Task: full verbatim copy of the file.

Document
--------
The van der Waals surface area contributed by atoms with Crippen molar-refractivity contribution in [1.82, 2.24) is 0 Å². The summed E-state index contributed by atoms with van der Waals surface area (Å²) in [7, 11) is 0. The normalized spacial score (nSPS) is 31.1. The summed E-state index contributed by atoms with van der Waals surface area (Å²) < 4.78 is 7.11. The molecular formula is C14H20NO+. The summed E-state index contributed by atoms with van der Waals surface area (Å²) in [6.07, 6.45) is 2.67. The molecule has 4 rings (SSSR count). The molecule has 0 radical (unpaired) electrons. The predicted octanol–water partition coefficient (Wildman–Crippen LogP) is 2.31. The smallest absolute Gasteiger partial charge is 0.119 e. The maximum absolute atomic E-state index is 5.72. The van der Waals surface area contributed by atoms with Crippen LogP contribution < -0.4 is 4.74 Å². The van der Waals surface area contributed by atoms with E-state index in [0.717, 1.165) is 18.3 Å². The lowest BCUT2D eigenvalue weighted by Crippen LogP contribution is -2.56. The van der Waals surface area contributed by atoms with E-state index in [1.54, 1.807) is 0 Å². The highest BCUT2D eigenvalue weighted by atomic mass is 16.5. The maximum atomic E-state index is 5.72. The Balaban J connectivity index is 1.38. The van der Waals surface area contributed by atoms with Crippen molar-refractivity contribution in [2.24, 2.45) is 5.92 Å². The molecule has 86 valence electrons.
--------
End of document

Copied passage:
The van der Waals surface area contributed by atoms with Crippen molar-refractivity contribution in [1.82, 2.24) is 0 Å². The summed E-state index contributed by atoms with van der Waals surface area (Å²) in [7, 11) is 0. The normalized spacial score (nSPS) is 31.1. The summed E-state index contributed by atoms with van der Waals surface area (Å²) < 4.78 is 7.11. The molecular formula is C14H20NO+. The summed E-state index contributed by atoms with van der Waals surface area (Å²) in [6.07, 6.45) is 2.67. The molecule has 4 rings (SSSR count). The molecule has 0 radical (unpaired) electrons. The predicted octanol–water partition coefficient (Wildman–Crippen LogP) is 2.31. The smallest absolute Gasteiger partial charge is 0.119 e. The maximum absolute atomic E-state index is 5.72. The van der Waals surface area contributed by atoms with Crippen LogP contribution < -0.4 is 4.74 Å². The van der Waals surface area contributed by atoms with E-state index in [0.717, 1.165) is 18.3 Å². The lowest BCUT2D eigenvalue weighted by Crippen LogP contribution is -2.56. The van der Waals surface area contributed by atoms with E-state index in [1.54, 1.807) is 0 Å². The highest BCUT2D eigenvalue weighted by atomic mass is 16.5. The maximum atomic E-state index is 5.72. The Balaban J connectivity index is 1.38. The van der Waals surface area contributed by atoms with Crippen molar-refractivity contribution in [2.24, 2.45) is 5.92 Å². The molecule has 86 valence electrons.